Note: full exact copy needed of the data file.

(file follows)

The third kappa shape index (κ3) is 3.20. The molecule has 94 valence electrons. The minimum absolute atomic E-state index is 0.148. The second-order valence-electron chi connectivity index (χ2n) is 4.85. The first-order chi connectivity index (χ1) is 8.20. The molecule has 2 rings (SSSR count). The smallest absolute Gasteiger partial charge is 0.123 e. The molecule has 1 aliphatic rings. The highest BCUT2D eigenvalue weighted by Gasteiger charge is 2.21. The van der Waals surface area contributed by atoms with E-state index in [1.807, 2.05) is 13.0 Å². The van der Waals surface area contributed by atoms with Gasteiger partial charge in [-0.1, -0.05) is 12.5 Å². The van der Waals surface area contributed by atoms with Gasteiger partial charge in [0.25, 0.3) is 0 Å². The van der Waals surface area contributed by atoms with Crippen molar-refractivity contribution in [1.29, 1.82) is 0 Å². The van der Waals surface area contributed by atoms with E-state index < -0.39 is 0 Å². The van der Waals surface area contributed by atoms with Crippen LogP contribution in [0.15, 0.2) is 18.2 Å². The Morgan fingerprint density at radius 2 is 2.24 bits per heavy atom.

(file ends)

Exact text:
The third kappa shape index (κ3) is 3.20. The molecule has 94 valence electrons. The minimum absolute atomic E-state index is 0.148. The second-order valence-electron chi connectivity index (χ2n) is 4.85. The first-order chi connectivity index (χ1) is 8.20. The molecule has 2 rings (SSSR count). The smallest absolute Gasteiger partial charge is 0.123 e. The molecule has 1 aliphatic rings. The highest BCUT2D eigenvalue weighted by Gasteiger charge is 2.21. The van der Waals surface area contributed by atoms with E-state index in [1.807, 2.05) is 13.0 Å². The van der Waals surface area contributed by atoms with Gasteiger partial charge in [-0.1, -0.05) is 12.5 Å². The van der Waals surface area contributed by atoms with Gasteiger partial charge in [0.25, 0.3) is 0 Å². The van der Waals surface area contributed by atoms with Crippen molar-refractivity contribution in [1.29, 1.82) is 0 Å². The van der Waals surface area contributed by atoms with E-state index < -0.39 is 0 Å². The van der Waals surface area contributed by atoms with Crippen LogP contribution in [0.15, 0.2) is 18.2 Å². The Morgan fingerprint density at radius 2 is 2.24 bits per heavy atom.